Hawley harshly criticized the decision, saying it “represents the end of the conservative legal movement.“
What more than anything gobsmacks me after yesterday’s storming of the Capitol building by Trump supporters is that it was based upon both factual and legal lies; viz., there was no voter suppression in the presidential election and there is no right of the vice-president to change the outcome. The interlopers had only moments earlier been prompted to do their dirty work by President Donald J. Trump who repeated both lies. The President’s henchmen Senators Ted Cruz and Josh Hawley – both lawyers – reiterated their own version of identical lies in the Senate. Nor did they change their tune even after the mob was forced out of the Senate and the Senators reconvened.
Considering the evident objective of the mob was to recapture what they call a stolen election, it is equally clear to me that they were enflamed to do so by Trump and his henchmen. But this doesn’t readily excuse the seeming lack of judgment by the mob. And even acknowledging the uniqueness of the mob, how were millions of Americans persuaded to vote for Trump? What has percolated upon deeper consideration is that both the mob and the other Trump voters had something to gain – just as did the politicians – by their willingness to accept the lies. This astonishingly trite observation arises for the reason that so little of the presidential election was devoted to policy and substance. Listening to Trump speak at a rally is more about entertainment. Yet there were obviously unwritten theses, signals and innuendos.
Reluctant though I am to say it, the common denominator between the politicians and the mob – and between the factual and legal lies – is the Republican Party.
The GOP is historically aligned with so-called conservatism. What seem to be the underlying imperatives of the GOP are – and in this order – white, privileged, racist and religious (or almost any Christian redoing thereof). The Republicans whom I know fit within this succinct sketch though understandably they are at times reluctant to say so or they prefer to characterize themselves more charitably such as based on historical detail or custom.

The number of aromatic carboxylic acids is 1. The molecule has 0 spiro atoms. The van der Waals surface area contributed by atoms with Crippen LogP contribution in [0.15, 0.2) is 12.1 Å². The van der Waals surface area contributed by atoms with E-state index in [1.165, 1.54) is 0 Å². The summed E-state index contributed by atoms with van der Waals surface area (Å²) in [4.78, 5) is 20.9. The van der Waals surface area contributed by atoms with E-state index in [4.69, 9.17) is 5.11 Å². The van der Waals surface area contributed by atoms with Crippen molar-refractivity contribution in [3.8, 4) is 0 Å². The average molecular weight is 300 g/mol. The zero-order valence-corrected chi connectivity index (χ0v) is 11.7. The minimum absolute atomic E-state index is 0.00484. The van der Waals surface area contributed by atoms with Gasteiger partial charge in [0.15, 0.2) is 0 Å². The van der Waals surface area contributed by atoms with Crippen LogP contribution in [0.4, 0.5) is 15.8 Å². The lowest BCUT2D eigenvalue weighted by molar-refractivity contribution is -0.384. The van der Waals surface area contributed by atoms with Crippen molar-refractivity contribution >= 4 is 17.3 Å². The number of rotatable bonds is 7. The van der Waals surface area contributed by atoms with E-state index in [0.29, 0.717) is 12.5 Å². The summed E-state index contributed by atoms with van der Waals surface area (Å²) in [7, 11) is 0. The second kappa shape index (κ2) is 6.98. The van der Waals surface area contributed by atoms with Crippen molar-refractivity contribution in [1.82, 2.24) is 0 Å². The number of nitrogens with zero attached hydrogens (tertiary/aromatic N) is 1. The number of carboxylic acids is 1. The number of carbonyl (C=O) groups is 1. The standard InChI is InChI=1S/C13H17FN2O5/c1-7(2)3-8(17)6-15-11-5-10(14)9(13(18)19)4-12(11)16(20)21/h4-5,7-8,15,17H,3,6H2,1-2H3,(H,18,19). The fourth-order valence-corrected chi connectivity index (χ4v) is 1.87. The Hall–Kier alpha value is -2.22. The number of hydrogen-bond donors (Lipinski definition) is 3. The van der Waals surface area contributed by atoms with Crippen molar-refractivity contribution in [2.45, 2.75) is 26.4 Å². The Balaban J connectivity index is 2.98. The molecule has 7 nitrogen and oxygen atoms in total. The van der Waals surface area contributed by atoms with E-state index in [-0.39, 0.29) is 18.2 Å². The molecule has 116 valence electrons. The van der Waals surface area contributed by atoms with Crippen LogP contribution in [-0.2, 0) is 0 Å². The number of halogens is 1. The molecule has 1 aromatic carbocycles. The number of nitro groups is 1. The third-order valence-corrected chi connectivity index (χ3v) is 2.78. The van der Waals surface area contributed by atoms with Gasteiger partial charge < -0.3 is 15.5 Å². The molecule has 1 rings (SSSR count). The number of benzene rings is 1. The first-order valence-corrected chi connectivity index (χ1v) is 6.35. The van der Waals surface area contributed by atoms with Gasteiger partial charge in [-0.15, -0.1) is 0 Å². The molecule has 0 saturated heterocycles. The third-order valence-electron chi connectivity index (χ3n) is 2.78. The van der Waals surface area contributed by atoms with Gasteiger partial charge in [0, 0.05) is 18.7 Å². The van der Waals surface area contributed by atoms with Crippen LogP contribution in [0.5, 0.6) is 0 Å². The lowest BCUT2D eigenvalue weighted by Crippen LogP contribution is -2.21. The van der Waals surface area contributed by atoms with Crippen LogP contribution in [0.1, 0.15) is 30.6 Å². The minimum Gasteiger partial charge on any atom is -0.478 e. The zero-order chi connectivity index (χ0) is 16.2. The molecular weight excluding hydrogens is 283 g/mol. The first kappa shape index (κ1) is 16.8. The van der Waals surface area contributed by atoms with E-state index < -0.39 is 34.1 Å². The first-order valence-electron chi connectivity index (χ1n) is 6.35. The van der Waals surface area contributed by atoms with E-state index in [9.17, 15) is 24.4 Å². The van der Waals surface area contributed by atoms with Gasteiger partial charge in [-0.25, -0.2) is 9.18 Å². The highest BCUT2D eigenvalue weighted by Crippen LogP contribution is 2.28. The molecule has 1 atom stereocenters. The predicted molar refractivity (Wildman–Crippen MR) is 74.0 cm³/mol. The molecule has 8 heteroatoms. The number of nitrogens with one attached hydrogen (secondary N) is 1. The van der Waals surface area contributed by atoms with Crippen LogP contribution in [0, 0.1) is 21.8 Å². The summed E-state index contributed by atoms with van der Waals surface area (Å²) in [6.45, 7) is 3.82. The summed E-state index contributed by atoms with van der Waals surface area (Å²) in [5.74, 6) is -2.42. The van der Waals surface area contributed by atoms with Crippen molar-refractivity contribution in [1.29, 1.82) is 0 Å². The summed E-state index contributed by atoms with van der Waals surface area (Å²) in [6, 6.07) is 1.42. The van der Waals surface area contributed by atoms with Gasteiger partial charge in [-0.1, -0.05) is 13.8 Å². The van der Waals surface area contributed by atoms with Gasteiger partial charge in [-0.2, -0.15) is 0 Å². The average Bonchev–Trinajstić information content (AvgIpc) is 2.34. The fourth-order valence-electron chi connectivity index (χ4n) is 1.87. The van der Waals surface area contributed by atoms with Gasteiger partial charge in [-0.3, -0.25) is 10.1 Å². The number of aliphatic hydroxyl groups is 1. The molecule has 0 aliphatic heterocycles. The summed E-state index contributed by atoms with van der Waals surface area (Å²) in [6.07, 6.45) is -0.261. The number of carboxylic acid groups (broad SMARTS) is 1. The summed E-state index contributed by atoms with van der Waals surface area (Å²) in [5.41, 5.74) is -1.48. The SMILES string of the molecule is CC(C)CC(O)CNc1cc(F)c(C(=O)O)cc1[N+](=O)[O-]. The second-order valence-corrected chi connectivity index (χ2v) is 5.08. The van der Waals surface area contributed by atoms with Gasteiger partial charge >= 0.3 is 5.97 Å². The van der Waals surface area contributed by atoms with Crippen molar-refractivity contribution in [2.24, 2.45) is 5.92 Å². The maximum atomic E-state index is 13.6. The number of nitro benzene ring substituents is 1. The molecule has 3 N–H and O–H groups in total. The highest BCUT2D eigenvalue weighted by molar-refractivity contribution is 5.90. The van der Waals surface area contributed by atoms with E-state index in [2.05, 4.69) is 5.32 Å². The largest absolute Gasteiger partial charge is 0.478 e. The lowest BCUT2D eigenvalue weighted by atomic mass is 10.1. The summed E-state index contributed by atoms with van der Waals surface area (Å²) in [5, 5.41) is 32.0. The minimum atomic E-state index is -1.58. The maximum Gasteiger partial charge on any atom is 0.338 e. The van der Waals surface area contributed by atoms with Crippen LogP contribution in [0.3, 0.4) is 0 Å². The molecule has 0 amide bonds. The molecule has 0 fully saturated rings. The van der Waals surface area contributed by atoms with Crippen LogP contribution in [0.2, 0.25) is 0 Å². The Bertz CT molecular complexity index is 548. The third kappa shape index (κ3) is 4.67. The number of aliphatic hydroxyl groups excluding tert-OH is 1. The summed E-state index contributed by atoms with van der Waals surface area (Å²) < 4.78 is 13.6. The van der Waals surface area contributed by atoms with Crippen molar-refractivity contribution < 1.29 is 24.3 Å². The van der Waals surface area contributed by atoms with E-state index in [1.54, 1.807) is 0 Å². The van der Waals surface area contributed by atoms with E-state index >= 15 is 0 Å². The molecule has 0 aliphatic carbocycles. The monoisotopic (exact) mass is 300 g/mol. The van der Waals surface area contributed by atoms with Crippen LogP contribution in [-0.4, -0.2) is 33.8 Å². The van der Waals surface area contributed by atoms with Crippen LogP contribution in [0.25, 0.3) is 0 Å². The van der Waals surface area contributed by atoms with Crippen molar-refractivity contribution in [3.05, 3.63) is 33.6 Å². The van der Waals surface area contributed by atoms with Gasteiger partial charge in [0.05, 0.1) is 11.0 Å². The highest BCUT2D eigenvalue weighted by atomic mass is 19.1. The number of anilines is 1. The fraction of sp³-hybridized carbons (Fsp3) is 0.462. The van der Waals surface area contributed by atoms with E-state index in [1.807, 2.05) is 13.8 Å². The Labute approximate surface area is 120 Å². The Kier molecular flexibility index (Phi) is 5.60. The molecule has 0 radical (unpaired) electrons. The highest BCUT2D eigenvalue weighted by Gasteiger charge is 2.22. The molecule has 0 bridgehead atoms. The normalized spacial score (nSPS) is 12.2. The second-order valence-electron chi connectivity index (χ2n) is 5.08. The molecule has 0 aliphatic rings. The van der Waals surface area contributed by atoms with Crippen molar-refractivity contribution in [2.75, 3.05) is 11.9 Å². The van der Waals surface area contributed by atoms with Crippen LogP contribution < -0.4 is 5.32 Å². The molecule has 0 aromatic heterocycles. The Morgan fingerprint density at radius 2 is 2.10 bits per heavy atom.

The alternative GOP alliance of black, poor, all-inclusive and Muslim is not serious.
What however is more earnest is the GOP allegiance of white, indigent, disentitled and evangelical. I say this because Trump has the questionable support of evangelicals; and the demonstrable support of predominantly white, disaffected and uneducated people.
The common denominator of alliance within the GOP is the undying devotion to power and superiority. The belief in lies is not just a convenience. It is a religion of its own. It is a manner of elevating a lie to a plane of legitimacy. This however is circuitous logic. Just as the politicians misstated the facts and then blamed the mob, so too the believers are trained to imagine their conservatism is divinely or otherwise entitled. Thus both the politicians and their supporters are on the same page even if for different purposes.
“The Trump era is, in some respects, a long chain of Faustian bargains between various prominent conservatives and the soon-to-be-former president. They embraced an incompetent authoritarian in exchange for Supreme Court seats, a Senate majority, tax cuts, regulatory rollbacks, and raw political influence. Now Josh Hawley is cutting a deal with the devil—except this time, the devil may be the one who knocks him out of the running in 2024.”
If you accept that people in need are instinctively inclined to do what they can to satisfy it then the appetite for control and entitlement is perfectly digestible. The irritation of this otherwise natural posture is that it often excludes any conduct of others which gets in the way of the primary ambition by the primary proponents. It can quickly disintegrate to competition and outright battle with those who do not harbour the same lies or religion.
Setting aside namby-pamby liberalism I have always maintained the greater advantages (commercial, artistic, inventive, existential) arising from cooperation with others. The one fact and the one law that is universally true is that all people are alike. This doesn’t mean we have anything to lose by our accommodation. It isn’t a prescription for Marxism. It isn’t a challenge to your beliefs. But it is an accommodation, no different from driving on the right-hand side of the road. If however people persist to retail lies and to impose their beliefs on others there is bound to be discontent.